(2) The finding of the Commission that a net return on “used and useful” rate base of $27,799 is just and reasonable is not supported by substantial evidence, and the overwhelming weight of the evidence supports Alto’s request for service rates that will generate a net return on “used and useful” rate base of at least $57,895 from the golf course and 200 residential customers.

It is undisputed that the original cost of Alto’s water plant actually “in service” as of December 31, 1975 (end of the test year) was $1,023,256, and that, after deducting accumulated depreciation and amortization, and adding cash working capital, materials, supplies and prepayments, the value of Alto’s “net original cost rate base” was $925,349. Nor is it disputed that the “fair value” of Alto’s rate base was $1,272,365. What is challenged by Alto is the Commission’s determination that only 32.52% of Alto’s “in-service” water plant is currently “used and useful” to serve existing residences, the country club and the golf course *325within the Subdivision. Alto contends that the value of its existing plant which is actually “necessary, used and useful” to currently serve these customers, after deducting the value or cost of excess capacity is 75% of the total value, whether determined on a fair value or original cost basis.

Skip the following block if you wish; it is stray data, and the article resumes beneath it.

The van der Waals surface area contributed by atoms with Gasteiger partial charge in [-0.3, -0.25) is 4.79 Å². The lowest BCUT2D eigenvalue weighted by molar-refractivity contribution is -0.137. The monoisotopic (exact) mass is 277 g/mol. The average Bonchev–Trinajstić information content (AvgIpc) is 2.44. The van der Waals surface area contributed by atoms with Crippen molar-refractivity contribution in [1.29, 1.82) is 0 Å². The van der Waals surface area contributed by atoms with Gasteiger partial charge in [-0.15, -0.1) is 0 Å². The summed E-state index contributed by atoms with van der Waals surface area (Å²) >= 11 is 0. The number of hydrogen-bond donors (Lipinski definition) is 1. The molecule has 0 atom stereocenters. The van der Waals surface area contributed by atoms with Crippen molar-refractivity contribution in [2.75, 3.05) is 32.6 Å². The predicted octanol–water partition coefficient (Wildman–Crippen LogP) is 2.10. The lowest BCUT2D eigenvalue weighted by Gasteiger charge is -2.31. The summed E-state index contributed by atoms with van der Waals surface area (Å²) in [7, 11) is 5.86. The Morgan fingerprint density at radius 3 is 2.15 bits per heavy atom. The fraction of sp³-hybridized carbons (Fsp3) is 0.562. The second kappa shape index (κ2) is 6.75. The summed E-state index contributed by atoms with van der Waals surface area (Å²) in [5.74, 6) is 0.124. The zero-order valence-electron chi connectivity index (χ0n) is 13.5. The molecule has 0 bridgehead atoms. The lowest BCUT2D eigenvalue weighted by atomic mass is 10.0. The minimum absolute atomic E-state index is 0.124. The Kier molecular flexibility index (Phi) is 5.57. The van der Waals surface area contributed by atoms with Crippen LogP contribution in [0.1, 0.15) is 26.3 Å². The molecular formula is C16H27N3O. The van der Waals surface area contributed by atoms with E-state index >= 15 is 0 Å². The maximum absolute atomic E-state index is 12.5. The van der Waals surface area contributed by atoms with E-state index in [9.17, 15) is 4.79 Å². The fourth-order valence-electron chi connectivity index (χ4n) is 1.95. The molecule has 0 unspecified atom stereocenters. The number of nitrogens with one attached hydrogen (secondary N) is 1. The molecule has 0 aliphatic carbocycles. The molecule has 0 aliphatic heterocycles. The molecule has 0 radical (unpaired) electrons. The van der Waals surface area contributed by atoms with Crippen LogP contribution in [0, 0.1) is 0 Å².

It is settled in this jurisdiction that on appeal from administrative bodies thé questions to be resolved are restricted to whether the Commission acted fraudulently, arbitrarily or capriciously, whether the Commission order was supported by substantial evidence, and whether the action of the Commission was within the scope of its authority. Llano, Inc. v. Southern Union Gas Company, 75 N.M. 7, 399 P.2d 646 (1964). Alto does not contend that the Commission acted fraudulently or outside the scope of its authority. Rather, Alto claims that the Commission refused to give any. weight to Alto’s “used and useful” testimony, and that, therefore, the Commission’s order is arbitrary and not supported by substantial evidence. Alto contends further that the service rates fixed by the Commission upon the basis of those findings are arbitrary.